Country Holidays

Latvian Foods and Beverages

Latvian Foods and Beverages

Latvia has a wealth of culinary traditions, because the country is at the crossroads of Europe, and so influences from other nations have come from the East and the West over the course of centuries. Latvian cuisine is distinctly seasonal, because we have four seasons, and each of them offers specific products and tasty treats.

During the springtime, Latvians eagerly await the availability of birch juice. They grow green onions on windowsills. Onion skins are used to dye Easter eggs. Sorrel is sought out in gardens or meadows. Tarts with rhubarb are baked.

The summer begins with wild and garden strawberries. Summer Solstice would not be Summer Solstice without caraway seed cheese and beer. Summer also involves new potatoes, cherries, tomatoes from the garden, ice cream, fresh honey, herbal teas and aromatic apples. Cranberry fool is whipped. Mushrooms are roasted and marinated. Mushroom hunting and fishing are nearly cult rituals or examples of meditation for Latvians. Meat is grilled over hot coals, and fish soup is cooked. Soured cream and dill can be added to nearly every dish. Pretzel-shaped pastry is baked for birthdays, and tarts are baked for weddings. People can pickles and jams, and they dry and freeze various goodies from the garden and the forest, because a long, hard winter is coming.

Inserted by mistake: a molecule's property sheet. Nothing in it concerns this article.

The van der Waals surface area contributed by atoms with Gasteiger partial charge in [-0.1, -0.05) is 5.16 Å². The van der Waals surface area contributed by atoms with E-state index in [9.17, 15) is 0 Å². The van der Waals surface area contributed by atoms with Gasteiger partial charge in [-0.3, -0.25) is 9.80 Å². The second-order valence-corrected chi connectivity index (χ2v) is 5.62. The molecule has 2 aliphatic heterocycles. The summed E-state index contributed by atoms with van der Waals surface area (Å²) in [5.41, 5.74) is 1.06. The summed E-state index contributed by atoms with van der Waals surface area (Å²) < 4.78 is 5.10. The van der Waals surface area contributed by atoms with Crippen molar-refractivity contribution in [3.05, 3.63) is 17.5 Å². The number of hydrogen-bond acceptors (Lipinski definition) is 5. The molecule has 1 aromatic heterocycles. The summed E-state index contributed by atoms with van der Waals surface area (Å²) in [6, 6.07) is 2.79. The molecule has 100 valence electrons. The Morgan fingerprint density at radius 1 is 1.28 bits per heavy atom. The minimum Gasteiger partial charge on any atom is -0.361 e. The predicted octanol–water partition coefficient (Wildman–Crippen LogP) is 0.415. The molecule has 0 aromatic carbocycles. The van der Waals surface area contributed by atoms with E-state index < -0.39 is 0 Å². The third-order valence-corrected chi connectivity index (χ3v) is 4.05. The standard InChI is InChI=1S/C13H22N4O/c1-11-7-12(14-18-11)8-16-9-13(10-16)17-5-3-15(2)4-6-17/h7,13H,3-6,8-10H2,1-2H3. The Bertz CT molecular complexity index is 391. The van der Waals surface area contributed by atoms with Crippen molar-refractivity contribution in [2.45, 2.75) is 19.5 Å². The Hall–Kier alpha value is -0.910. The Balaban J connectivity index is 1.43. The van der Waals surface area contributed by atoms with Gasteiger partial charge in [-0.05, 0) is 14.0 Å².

During the autumn, Martin Day’s rooster or goose is roasted in the oven, with apple cake or poppy seed pastry for desert. Work sessions are held during the autumn, and potato pancakes are served. Fish, pork, sausages and even cheese can be smoked. Fresh butter is smeared on a slice of rye bread. Cranberries are used to produce lemonade. People buy and sell summer produce at annual markets.

The Christmas table will groan under bacon pierogi, gingerbread, roast meats and sauerkraut. The Christmas table on New Year’s Eve, people roast fish and put fish scales in their pocketbooks so as to ensure money in the new year. All of the peas on the table are eaten so as to ensure no tears in the coming year. People believe that at least nine dishes must be served on New Year’s Eve to ensure that the next year will be a good one.

Latvians are hospitable, and they will bring gifts when they come visiting and always give you one for the road when you’re leaving.

Available in languages: Latvian, English, German